lennygoran
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Re: The Met Opera by the Numbers

Post by lennygoran » Sat May 06, 2017 12:32 pm

maestrob wrote:
Sat May 06, 2017 11:44 am
Podles fully lived up to our expectations: I often wonder why she never had the career she deserved at the very top of her profession.
Brian I had heard the name of Podles a few times but never heard her-I wondered why she was declined by the Met-maybe this is part of it? Regards, Len
The Elemental Power of Ewa Podles


By Anne Midgette
Washington Post Staff Writer
Tuesday, October 21, 2008

BALTIMORE -- Ewa Podles, the Polish contralto with a three-octave range and a cult following, has appeared in Washington with some regularity over the years, thanks to the Vocal Arts Society. She has also appeared in Baltimore, where she and the pianist Garrick Ohlsson were presented by Shriver Concerts on Sunday afternoon; and in other opera houses and concert series around the country.

Where she has not appeared regularly is the Metropolitan Opera, which declined to invite her back after her 1984 debut as Handel's Rinaldo. The Met did not think the husky-sounding contralto was "our kind of voice," or so rumor had it. It took 24 years for her to appear there a second time: In September, she retook the Met stage as the blind mother (La Cieca) in Ponchielli's potboiler "La Gioconda."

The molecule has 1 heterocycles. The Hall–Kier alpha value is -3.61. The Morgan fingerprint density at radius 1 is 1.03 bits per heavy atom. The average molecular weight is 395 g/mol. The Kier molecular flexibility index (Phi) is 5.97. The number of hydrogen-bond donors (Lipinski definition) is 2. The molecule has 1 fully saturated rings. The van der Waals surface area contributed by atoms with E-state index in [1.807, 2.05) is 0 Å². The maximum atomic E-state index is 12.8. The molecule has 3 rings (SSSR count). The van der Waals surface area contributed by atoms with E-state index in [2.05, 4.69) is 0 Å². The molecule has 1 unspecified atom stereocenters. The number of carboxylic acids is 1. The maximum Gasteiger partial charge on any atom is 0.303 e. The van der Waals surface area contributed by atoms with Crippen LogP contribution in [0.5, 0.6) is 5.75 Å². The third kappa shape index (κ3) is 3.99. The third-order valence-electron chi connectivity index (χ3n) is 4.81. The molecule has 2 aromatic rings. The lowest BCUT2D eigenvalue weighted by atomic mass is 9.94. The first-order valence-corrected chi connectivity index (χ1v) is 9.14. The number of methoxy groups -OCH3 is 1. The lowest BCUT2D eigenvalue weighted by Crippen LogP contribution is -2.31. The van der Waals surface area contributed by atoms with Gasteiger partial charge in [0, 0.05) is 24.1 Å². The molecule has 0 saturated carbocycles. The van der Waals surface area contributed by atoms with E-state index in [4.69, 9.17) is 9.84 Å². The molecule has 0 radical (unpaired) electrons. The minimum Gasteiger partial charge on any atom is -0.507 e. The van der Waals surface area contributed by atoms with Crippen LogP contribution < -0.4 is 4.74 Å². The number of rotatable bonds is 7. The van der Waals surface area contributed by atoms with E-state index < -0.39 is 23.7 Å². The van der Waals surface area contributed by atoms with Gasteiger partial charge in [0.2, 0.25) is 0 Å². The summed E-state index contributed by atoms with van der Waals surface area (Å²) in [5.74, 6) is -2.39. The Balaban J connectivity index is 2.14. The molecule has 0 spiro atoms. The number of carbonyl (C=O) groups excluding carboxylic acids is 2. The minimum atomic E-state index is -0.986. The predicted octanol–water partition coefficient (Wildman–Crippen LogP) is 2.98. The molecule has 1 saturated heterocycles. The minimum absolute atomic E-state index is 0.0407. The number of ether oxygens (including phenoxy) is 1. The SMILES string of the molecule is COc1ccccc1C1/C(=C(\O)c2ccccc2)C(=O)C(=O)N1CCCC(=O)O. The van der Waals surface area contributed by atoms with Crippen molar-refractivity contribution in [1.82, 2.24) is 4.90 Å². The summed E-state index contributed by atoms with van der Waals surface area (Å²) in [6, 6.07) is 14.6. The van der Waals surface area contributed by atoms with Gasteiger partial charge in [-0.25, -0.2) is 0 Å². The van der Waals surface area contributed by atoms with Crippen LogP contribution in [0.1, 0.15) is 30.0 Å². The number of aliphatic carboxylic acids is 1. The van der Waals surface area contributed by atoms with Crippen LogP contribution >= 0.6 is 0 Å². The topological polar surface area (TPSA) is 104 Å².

She had a triumph: For once, La Cieca made a more powerful impression than Gioconda herself.

Podles (pronounced PODE-lesh), 56, is not everyone's cup of tea. She is an old-fashioned singer, in the best sense. Her voice goes way down into a chest register that today is more associated with the grandes dames of Broadway belting. It also goes up -- perhaps no longer quite to the stellar high notes of her "Rossini Arias" album (one of my favorite solo-singer albums of all time), but to a comfortable and impressive top.

It also has a distinctive presence. Listening to Podles in Sunday's opening set of five Chopin songs from Op. 74 was like sinking into layers of baklava -- sturdy and rich and sweet and sticky. In an age that emphasizes the clean, thin lines of voices that shine on recording, Podles offers a cavernous vacuum of sound that frames the firm core of her voice in an audible aureole of air. It has changed over the years; on Sunday, she appeared to have lightened and smoothed out the upper part of her voice, still firmly based on the massive pedestal of those deep lower notes, to offer what you might call a prettier version of Podles.

Pretty, however, is a misleading term; "elemental" is more like it.

She offers old-time acting to match her old-time vocal style, and this is not to everyone's taste, either. Some might be put off by the melodramatic gestures: head thrown back, arms outstretched. But to others, the point is that each song (Sunday's program included a set by Tchaikovsky as well as Mussorgsky's cycle "Songs and Dances of Death") is distinctly imagined and conveyed, from the muted resignation of Chopin's "Pierscien" to the anguish of "None but the Lonely Heart."

At worst, it can be a little overdone. The emotion of Chopin's "Merrymaking" was more likely to inspire alarm in the heart of the innocent maiden subjected to such violent swaggering from her swain.